LaDainian Tomlinson Made Most of Running Backs’ Short Careers by Taking Position to New Level

LaDainian Tomlinson Made Most of Running Backs' Short Careers by Taking Position to New Level Playing running back in the NFL isn't like playing baseball. You don't work your way through 17 seasons, with a few statistical great years here and there before a late-career designated hitter stint.

In the NFL, and especially as a running back, you are expected to carry the load — with both superior strength and fast feet — year after year until you have nothing left to give. At 32, when some baseball players can still be scooping up long-term deals and some basketball players are still cranking it, most NFL running backs are done.

It's no different for LaDainian Tomlinson, who will re-sign with the San Diego Chargers for a day before retiring for good on Monday. But Tomlinson is different than most of the NFL running backs who have ended their careers in their early 30s. Yes, Tomlinson would like to play more, but when he did play, he was incredible.

Tomlinson did what classifies a great NFL running back: He put up untouchable numbers over a few seasons while posting strong stats every year he played.

But Tomlinson also took it to another level. He didn't just rush for huge yardage totals, or get half a dozen yards with every carry. With his pass-catching skills and ability to find the end zone, Tomlinson made the most of the running back role and posted accomplishments at that position that may not be seen again.

Consider Tomlinson's career totals. Over 11 seasons, he rushed for 13,684 yards, averaging 4.3 yards a carry and 80.5 yards a game. In his first eight seasons with the Chargers — the real sample of his contribution — he rushed for more than 1,100 yards every year. He had 145 rushing touchdowns altogether and never needed to average more than 23.2 carries a game to hit those marks.

Tomlinson's game included more than the rush, of course. He set the new benchmark for running backs who are a pivotal part of the passing game. Over his career, Tomlinson reeled in 4,772 yards' worth of passes, at 7.6 yards a catch. That rivals regular receivers' numbers. Tomlinson scored 17 touchdowns on receptions.

That's a lifetime of Hall of Fame stats already, but consider this: In a career where Tomlinson was a threat from start to finish, he also had individual seasons that will go down as some of the best in NFL history. In 2006, Tomlinson rushed for 1,815 yards (at 5.2 yards a carry), scored 28 rushing touchdowns, caught 56 passes for 508 yards and averaged 9.1 yards a catch.

That 2006 season earned him the MVP award, the Walter Payton Man of the Year award, one of his five Pro Bowl berths and one of his four votes as first-team All-Pro.

Tomlinson retires as the fifth leading rusher all-time, behind names that need no explanation: Curtis Martin, Barry Sanders, Walter Payton and Emmitt Smith. And those receiving yards? He's 55th all-time, despite being a running back. Only Marshall Faulk has more receptions among backs. Tomlinson's 162 total touchdowns are third all-time, behind Jerry Rice and Smith.

During the 2006 season, when Tomlinson was so dominant, it appeared as if the running back position would change forever. He made it look easy every time he scooted into the end zone or vaulted over the pile. But this was no goal-line back. Tomlinson was equally adept at grinding the pile through the middle, ripping off huge rushes to the side or, of course, all the receptions that made him a receiving threat from the backfield.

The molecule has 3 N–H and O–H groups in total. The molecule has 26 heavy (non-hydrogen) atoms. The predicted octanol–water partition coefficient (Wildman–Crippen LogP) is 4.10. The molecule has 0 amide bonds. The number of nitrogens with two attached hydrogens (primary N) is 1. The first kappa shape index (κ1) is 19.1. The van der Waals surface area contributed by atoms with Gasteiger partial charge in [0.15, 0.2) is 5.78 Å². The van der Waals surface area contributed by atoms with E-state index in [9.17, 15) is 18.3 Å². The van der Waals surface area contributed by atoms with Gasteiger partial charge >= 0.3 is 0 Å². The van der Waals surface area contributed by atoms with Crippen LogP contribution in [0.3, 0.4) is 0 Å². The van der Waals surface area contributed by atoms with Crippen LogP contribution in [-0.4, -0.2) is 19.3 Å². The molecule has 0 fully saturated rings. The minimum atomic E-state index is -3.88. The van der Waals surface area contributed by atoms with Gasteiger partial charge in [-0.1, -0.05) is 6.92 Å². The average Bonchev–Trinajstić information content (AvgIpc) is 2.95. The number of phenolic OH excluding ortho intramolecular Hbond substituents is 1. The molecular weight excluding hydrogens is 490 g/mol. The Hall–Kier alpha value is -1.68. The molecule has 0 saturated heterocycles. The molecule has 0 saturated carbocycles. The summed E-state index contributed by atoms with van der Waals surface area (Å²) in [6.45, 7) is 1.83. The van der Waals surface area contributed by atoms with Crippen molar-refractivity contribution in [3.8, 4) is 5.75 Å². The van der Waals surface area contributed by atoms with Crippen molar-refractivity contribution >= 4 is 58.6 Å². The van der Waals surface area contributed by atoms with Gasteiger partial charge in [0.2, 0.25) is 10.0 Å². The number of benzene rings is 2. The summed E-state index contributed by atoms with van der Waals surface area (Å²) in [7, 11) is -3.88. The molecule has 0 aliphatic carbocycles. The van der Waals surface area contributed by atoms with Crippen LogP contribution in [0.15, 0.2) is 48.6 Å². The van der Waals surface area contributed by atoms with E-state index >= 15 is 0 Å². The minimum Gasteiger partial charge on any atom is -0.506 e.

Tomlinson looked like he was going to turn the game on its ear and open the floodgates for similar numbers from running backs who followed, but others haven't been able to replicate his feats. That only shows how great he really was in his prime.

Tomlinson wanted a few more years with the Chargers, and even his final, 730-yard season with San Diego was seen as a disappointment. He argued that he could have kept up the high production if given the carries, even as injuries plagued him and kept him from pivotal playoff games.

Maybe. But Tomlinson having to swallow a few lackluster years at the end of his career also allowed him to carve out a reputation as a good teammate and a veteran leader, a role he filled well with the Jets. After the lingering bad tastes from his departure from San Diego, where there were questions not only of who the pre-eminent running back was but also who was the big man on the team (with Philip Rivers settled in at quarterback), Tomlinson may have gained from putting in solid teamwork on the tail end of his career.

Even with the decreased production, though, the numbers from Tomlinson's solid years remain. From 2002 to 2007 (and even as a limited rookie in 2001), he accomplished what few in the history of the game have done. And Tomlinson was never watered down — he gave full, unvarnished, complete performances in his years of dominance, setting the mark for those coming behind. He made the most out of the usual short NFL running back career rather than letting the small window define his career achievements.

Tomlinson has some knocks against him heading into retirement, the biggest of which is his inability to get to a championship game, much less win the Super Bowl. (But really, can you fault him for it? He plays for the Chargers, and one of the unwritten rules of the NFL is that the Chargers — especially when led by Marty Schottenheimer or Norv Turner — are not allowed, by the laws of the universe, past the AFC title game.)

But if you just look at the numbers, Tomlinson is a shoo-in. His retirement is less a goodbye to the game than it is a five-year warning bell for his Hall of Fame induction.

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